How much would I lose under a given event scenario? Looking at the risk across an entire portfolio, mortgage providers can identify risk hot spots and analyze contributions to total risk by geographies, investment types, business lines, etc. RMS applies the latest scientific research to convert the hazard characteristics of an event into a loss to different stakeholders. Modeling results for re-creations of the Loma Prieta (1989), Northridge (1994), and San Francisco (1906) Earthquakes and the hypothetical HayWired earthquakes scenarios are provided in Figure 2.

Stakeholder share of the total scenario loss to the residential market
Figure 2: Stakeholder share of the total scenario loss to the residential market. (Methodology: exposure and insurance penetration as of 2018, assumes 71 percent of mortgaged homes and 65 percent loan-to-value ratio. Data: RMS Economic Exposure Database, 2018; RMS Industry Exposure Database, 2018.)

How likely is my portfolio to suffer a loss due to natural catastrophe – and how large could it be? RMS stochastic models combine thousands of realistic scenarios and their associated probability of occurrence. The result is a long-term, realistic view of mortgage default losses that can uncover previously unidentified sources of risk and inform suitable strategies to manage and transfer them.

RMS data and analytics support mortgage investors at each step of their risk management strategy. Lenders can use risk scores to guide their loan underwriting and define earthquake insurance requirements. Probabilistic models provide a better understanding of the risk to an investment portfolio and underpin risk transfer strategies. RMS recently enabled a mortgage credit investment company to quantify their risk from earthquake-driven mortgage default to their U.S. portfolio. The client was able to compare the levels of risk to their risk tolerances and ultimately transfer some of their risk through innovative risk transfer product: Sierra Ltd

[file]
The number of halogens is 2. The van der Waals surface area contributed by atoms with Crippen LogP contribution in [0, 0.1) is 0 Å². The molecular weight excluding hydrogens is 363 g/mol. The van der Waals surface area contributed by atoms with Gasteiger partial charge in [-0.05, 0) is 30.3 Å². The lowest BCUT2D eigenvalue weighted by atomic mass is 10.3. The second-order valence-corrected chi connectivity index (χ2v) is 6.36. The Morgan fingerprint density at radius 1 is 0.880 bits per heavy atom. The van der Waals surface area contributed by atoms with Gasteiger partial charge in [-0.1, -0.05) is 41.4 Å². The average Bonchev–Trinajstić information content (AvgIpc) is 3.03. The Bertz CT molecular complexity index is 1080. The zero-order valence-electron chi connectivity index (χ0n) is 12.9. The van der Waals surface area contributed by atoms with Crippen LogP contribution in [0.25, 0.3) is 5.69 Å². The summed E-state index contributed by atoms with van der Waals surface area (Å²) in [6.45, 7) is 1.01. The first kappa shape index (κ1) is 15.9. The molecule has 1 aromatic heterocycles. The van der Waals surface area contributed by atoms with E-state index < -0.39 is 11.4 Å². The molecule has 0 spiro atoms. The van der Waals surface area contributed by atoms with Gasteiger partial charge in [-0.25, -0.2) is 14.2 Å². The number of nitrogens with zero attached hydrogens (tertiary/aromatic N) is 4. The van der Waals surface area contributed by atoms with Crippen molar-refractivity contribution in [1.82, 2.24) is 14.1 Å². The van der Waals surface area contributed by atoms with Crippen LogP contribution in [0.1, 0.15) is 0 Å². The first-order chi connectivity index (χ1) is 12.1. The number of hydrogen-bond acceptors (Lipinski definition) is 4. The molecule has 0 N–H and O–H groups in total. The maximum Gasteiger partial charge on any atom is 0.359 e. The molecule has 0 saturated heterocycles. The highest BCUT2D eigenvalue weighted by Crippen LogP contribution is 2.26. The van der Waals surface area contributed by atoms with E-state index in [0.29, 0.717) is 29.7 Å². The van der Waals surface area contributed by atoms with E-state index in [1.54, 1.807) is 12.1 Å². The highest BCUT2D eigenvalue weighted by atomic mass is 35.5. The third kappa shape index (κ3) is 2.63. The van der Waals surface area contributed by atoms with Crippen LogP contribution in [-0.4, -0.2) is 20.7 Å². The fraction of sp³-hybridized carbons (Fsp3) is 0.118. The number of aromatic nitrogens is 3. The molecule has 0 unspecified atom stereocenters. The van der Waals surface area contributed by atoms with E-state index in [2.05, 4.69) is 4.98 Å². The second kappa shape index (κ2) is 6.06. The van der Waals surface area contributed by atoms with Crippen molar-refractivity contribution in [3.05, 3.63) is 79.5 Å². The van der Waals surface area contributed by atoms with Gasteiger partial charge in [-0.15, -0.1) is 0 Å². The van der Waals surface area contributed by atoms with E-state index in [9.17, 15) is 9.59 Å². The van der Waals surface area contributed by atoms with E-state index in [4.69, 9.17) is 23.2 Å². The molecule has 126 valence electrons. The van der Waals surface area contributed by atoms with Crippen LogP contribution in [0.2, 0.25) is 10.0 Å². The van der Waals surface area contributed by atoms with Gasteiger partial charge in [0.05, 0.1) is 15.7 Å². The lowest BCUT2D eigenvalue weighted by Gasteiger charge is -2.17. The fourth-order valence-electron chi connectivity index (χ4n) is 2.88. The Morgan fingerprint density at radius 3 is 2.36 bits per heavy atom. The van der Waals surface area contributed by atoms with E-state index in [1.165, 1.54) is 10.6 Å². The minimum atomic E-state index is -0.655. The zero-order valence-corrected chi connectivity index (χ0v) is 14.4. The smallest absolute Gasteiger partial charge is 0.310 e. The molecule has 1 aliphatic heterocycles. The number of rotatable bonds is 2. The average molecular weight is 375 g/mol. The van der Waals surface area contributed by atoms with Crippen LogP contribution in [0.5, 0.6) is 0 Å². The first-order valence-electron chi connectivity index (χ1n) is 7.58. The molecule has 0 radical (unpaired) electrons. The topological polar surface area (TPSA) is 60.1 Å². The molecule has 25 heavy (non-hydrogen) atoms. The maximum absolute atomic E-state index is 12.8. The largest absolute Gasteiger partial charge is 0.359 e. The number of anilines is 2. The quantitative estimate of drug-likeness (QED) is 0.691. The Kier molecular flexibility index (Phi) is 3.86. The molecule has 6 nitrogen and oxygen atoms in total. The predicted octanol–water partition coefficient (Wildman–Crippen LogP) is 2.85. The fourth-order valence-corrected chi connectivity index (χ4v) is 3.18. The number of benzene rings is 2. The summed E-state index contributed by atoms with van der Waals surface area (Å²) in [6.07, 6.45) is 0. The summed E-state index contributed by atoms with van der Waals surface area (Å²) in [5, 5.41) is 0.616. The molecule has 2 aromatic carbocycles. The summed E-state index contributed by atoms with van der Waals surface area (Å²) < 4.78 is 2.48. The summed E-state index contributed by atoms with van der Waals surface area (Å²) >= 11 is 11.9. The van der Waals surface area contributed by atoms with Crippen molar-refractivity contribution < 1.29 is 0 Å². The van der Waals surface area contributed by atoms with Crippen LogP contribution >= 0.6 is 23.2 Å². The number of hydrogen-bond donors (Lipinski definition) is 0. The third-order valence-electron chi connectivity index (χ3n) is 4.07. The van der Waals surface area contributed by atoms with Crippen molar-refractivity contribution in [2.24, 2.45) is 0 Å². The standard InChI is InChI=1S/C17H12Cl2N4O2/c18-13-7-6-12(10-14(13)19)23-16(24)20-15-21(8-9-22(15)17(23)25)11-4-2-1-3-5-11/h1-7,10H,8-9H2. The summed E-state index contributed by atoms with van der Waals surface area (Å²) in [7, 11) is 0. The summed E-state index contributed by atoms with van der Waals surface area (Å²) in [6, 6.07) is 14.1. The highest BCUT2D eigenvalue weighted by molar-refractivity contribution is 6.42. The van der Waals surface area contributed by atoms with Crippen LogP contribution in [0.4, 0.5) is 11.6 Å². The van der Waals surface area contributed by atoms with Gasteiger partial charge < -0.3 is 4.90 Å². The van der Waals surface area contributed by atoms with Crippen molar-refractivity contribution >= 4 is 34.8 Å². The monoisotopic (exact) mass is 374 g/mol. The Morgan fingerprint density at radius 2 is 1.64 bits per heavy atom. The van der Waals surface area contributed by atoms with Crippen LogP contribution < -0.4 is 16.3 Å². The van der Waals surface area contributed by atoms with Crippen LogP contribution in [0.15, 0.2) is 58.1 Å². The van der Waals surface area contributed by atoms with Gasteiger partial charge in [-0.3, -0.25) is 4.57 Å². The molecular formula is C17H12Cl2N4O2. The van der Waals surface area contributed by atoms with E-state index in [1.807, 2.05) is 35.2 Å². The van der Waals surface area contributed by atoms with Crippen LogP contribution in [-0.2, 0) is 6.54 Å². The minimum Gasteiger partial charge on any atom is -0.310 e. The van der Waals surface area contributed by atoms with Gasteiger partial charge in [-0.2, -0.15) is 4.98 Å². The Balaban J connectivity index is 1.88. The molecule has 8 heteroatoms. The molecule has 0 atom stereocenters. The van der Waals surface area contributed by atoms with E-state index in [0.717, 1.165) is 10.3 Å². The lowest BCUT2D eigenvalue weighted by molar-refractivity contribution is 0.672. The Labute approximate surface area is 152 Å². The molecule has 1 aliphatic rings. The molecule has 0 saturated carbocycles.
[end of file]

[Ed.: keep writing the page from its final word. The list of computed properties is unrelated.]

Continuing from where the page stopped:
Mortgage default assumptions can be implemented in RMS probabilistic models to provide lenders and mortgage investment professionals with a view of their default risk from catastrophic events. Our models cover major risks such as flood or earthquake across markets from North America to Asia. We can provide mortgage default risk information whether it is for broader market-share analytics or detailed studies that account for location-specific details of each loan within a portfolio. Further information about our solutions for financial services can be found on the RMS website.  Please contact us at sales@rms.com to find out more.

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Arnaud Castéran
Arnaud Castéran
Senior Consulting Analyst - Capital and Resilience Solutions, RMS

Arnaud is a senior analyst in the RMS Capital and Resilience Solutions group. His work focuses on working with a range of private and public sector clients across the globe, to help them quantify their exposure to catastrophe risk, assess resulting business impacts, and inform effective risk mitigation and transfer measures. 

His responsibilities include leading the analytics for bespoke probabilistic hazard and loss assessments for different types of physical assets and financial structure, as well as the design, evaluation and optimization of custom risk transfer products. In addition, Arnaud works on the execution of catastrophe bond risk analyses, re-modeling and market commentary. 

Arnaud holds a master's degree in Risk, Disaster and Resilience from University College London.